With the vast increase in student fees all university education is seemingly pricing poor students out of the running. I’m not sure students are actually means tested at point of entry and they don’t start paying loans back until they earn a certain amount.
Even so fee rises have been hotly debated as pushing financially challenged students out of the running. But let’s be honest here, education has become a money making exercise and is rarely about the real cost of that education.
When I started my degree I already knew what I wanted to do. My degree was simply a way of me honing my skills and getting into a fashion mindset after years doing historical costume. The grade didn’t matter.
I made sure I had backup funding because the £3400 a year maintenance grant wasn’t going to go very far, and I was lucky to be attending before the fees went up. That being said, it’s been four years since I finished at Uni and I haven’t paid back a penny of my loan. Why? Because I don’t earn enough. I probably never will.
Fashion Law recently highlighted the problem of the high cost of fashion degrees. Of course, it centralises on study in London – as if that was the be all and end all of a fashion education (it isn’t in case you were wondering). But the industry would tell you otherwise. It’s because it’s an elitist industry to try to get into. And if you’re studying in London you need to have the backup funding to match it before you even consider the cost of your fees.
Outside London courses can’t afford to be as picky with their talent and many students attending ‘cheaper’ courses won’t see it through to employment because sometimes universities simply have to take people who may know the theory of how to design on paper but don’t want it enough to pursue it to fruition. Even so, many of the London colleges don’t teach sewing. They teach outsourcing. Which are a few of the reasons I didn’t go to London.
You might think that natural talent will just win through in the end. But in a time of a grossly oversubscribed arts sector, you may not be able to shout loud enough no matter how good you are. Of course this doesn’t stop the fashion elite borrowing their inspiration from the cheap seats.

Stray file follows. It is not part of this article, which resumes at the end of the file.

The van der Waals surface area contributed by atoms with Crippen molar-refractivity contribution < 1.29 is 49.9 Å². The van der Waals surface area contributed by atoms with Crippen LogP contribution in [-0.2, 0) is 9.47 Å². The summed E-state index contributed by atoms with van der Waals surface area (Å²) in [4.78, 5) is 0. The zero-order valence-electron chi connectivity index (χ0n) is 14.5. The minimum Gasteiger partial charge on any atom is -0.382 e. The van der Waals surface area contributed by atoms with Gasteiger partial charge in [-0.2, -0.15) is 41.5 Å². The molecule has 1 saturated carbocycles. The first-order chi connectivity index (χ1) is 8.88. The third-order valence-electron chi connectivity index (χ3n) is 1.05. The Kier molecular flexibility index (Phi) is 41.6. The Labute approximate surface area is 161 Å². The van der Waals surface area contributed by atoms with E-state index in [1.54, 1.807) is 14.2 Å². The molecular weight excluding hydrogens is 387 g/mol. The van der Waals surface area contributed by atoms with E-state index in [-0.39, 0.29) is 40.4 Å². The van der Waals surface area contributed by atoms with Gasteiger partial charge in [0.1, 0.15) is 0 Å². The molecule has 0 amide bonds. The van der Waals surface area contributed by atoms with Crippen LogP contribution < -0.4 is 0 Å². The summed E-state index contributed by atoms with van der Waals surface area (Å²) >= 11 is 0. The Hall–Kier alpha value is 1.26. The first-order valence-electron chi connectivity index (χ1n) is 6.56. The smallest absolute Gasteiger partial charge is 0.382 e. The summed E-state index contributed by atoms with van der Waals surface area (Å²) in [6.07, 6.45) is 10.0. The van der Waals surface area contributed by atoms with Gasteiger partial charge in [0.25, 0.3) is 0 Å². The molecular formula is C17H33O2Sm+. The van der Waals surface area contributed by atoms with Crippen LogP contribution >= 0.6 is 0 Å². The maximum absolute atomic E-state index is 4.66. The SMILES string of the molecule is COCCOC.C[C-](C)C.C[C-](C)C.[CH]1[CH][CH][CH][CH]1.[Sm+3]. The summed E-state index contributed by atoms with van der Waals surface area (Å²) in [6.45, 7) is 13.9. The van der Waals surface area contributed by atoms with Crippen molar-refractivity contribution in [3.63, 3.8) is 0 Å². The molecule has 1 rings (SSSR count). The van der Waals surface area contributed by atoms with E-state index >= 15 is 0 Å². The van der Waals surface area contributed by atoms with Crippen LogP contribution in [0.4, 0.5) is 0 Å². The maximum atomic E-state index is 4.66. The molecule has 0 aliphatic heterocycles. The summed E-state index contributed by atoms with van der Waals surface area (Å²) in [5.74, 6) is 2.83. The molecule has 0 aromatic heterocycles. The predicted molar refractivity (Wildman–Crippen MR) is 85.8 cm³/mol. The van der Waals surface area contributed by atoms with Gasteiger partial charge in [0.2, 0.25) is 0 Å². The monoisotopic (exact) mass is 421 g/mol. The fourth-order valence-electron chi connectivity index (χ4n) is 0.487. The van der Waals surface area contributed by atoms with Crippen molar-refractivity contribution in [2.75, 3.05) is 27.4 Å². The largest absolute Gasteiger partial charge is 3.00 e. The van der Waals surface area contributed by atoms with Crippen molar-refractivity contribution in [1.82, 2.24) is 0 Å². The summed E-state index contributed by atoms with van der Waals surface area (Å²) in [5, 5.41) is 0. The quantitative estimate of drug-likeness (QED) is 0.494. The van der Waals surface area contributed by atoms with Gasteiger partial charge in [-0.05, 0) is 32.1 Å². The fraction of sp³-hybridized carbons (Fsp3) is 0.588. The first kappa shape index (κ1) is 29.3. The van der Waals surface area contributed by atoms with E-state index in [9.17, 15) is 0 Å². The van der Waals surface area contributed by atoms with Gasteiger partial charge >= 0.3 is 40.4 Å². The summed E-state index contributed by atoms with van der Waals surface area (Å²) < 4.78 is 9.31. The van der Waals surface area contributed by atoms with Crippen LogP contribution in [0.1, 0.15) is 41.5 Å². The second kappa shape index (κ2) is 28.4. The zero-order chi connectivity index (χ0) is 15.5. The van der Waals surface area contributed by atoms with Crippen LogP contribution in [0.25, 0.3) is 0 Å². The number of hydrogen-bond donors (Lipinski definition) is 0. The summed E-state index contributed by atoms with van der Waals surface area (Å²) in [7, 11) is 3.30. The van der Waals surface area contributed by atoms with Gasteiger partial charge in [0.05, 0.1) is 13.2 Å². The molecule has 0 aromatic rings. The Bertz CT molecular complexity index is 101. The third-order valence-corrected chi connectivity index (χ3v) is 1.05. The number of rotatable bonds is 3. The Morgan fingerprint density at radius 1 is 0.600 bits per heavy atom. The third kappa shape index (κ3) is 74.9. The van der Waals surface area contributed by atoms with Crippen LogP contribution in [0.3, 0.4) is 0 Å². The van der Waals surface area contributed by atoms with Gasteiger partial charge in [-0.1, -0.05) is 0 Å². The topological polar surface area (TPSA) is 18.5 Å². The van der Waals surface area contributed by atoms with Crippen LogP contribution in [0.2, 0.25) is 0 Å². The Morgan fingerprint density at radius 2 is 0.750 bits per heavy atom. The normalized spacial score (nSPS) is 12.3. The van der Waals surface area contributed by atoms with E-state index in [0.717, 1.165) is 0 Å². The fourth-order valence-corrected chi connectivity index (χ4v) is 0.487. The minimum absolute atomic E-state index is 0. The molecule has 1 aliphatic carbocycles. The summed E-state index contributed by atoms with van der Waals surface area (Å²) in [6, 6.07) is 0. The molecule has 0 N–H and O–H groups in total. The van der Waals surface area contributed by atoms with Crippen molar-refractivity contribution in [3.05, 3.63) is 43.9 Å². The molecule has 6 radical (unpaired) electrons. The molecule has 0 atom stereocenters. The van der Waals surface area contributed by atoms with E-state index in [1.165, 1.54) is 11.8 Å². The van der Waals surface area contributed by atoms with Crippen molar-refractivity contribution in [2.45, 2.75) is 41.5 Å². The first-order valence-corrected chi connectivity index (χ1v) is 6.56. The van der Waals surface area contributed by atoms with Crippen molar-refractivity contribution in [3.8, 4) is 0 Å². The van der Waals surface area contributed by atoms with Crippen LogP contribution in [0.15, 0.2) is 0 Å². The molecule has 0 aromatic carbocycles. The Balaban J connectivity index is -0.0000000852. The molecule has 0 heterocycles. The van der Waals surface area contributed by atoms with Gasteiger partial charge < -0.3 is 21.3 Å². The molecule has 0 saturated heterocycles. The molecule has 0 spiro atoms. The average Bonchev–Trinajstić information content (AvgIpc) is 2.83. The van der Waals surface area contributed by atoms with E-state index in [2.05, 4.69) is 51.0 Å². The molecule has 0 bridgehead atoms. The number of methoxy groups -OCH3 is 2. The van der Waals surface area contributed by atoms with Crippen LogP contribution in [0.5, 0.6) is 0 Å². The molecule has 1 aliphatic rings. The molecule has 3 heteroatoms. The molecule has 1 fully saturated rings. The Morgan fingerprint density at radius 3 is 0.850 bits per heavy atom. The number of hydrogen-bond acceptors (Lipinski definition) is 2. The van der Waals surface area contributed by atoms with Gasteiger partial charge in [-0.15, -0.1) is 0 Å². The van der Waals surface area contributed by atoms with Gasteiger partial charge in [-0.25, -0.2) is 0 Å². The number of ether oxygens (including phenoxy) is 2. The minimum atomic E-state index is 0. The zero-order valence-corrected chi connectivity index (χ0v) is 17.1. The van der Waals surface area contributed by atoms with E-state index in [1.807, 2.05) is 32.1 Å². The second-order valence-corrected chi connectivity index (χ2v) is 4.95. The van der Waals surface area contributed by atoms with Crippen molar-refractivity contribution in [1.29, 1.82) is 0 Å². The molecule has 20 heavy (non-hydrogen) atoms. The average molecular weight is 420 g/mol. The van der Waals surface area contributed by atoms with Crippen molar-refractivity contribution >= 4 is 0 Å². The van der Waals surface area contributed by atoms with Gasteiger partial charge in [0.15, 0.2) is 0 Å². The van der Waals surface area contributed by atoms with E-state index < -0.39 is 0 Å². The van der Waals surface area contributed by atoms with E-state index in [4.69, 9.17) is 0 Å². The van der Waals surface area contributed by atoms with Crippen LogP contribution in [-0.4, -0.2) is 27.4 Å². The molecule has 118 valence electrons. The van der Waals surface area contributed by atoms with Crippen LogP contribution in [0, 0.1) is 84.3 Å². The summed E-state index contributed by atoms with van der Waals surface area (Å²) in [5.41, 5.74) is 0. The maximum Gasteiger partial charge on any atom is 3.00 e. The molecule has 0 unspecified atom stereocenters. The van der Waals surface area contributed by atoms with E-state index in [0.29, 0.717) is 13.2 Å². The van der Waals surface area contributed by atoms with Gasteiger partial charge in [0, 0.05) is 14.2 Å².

Regardless of the place of education, the reality is that many fashion graduates won’t even get started in the industry once they finish their studies. Take that from someone who knows. Many will have been put off by the course, others broken by the internships. Many will just become another cog in a larger wheel of the industry that churns out cheap copies on the high street. Basically you have to really want it, no matter what the cost.
Many will never realise their McQueen based dreams. And that’s okay because that’s how it works. At the top of the pyramid you want only the best of the best. But is it talent at the top, or those with the most funding? Look at our favourite celebrity designers. Most don’t have an ounce of skill between them and yet they are making profits collaborating with high end umbrella companies.
Genuinely talented fashionistas won’t see the difference between a £30,000 bill and a £50,000 bill. The pounds and pence may be different, the natural talent is the same. Historically creativity thrives on hardship. But in fashion nowadays, you’ll only be able to study if you come from a family who can support you all the way and put a roof over your head.
But the struggle doesn’t end with graduation. There are years of giving your time in return for experience and second jobs to contend with. Hopefully you will get somewhere but there just isn’t room enough for everyone to get noticed. Being recognised enough to earn a wage you can live on, is only a start of the battle.
Currently you need to be earning over £21,000 before paying back your loan. The average starting wage for a UK graduate is apparently £25000. If you whittle that down to the Arts sector, your wages are expected to average less than £19000 and you may never earn more. It’s an industry without funds despite the consumers obsession with clothes. The love of the job should replace that missing meal a day.
The impression on the ground is that fashion is wallowing in cash, gold and luxurious fabrics. But it isn’t. That end of the market is a very small tip of a massive iceberg which trickles down to businesses using slave labour in the third world and free graduates to populate its back offices. Lower down some simply end up working in alterations shops for barely the minimum wage.
And what about the real talent who chose not to get in debt? Where do they go? Who can say. Most of the real talent I see in the industry are hobbyists. Those with a day job crafting on the side and often producing work far superior to their paid industry competitors. Those that are running their own businesses propped up by the working tax credit. They are the ones to watch but they may never be heard.
For all things Falcieri Designs check out my website at www.falcieridesigns.co.uk